The latter is an extreme yet real example of the importance of localized community expertise. (This is closely tied to ideas of cultural competence.) In such light, we need Wendell; we need Joshua and Clarenia on the iGrow team; we need Ms Mitchell and Mr Bellamy, long-time citizens of the neighborhood as well as Pee Wee and Bruce on Dent Street-- all Frenchtown neighbors with very different lives and perspectives-- as much we need the inspiration, models, and ideas provided by folks like Will Allen, Louise Divine, Malik Yakini, Mark Tancig and Vandana Shiva.

The beauty of ideas like Asset-Based Community Development, localized community expertise, and cultural competence is that we're all competent within the realm of our own experience, communities, and cultures. All of us have community-rooted and network-tied cultural skill-sets to bring to the table.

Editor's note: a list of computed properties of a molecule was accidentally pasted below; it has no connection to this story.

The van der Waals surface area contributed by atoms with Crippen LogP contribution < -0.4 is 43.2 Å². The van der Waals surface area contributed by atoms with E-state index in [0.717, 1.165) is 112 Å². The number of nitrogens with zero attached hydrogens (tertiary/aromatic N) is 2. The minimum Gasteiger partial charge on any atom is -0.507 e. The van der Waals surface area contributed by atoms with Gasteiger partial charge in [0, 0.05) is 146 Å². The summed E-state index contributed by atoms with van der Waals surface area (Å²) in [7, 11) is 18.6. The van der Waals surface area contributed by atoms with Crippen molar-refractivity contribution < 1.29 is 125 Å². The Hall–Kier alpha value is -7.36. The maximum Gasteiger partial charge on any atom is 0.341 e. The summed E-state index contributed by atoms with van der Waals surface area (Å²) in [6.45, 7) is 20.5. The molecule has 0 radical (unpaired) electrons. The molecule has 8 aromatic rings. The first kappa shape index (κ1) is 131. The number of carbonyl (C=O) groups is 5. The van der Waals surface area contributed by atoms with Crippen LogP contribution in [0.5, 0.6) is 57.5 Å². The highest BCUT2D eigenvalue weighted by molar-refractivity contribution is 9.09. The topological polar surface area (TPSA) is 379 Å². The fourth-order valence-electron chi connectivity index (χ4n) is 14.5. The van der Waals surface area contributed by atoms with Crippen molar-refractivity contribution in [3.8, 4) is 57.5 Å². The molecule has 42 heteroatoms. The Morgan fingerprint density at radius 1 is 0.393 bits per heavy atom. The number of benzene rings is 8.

This is why, when it's time to grow the good food movement in your communities and circles, we need you on the team.

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If you're interested in this conversation about localized community expertise, cultural competence, and the challenges of building an emergent food movement that bridges lines of division, I've compiled a few items for additional exploration that have shaped my understanding:

Lastly, below I've listed a handful of organizations with similar models and philosophies to the Tallahassee Food Network worth checking out:
Blessings as you grow and intertwine the movement,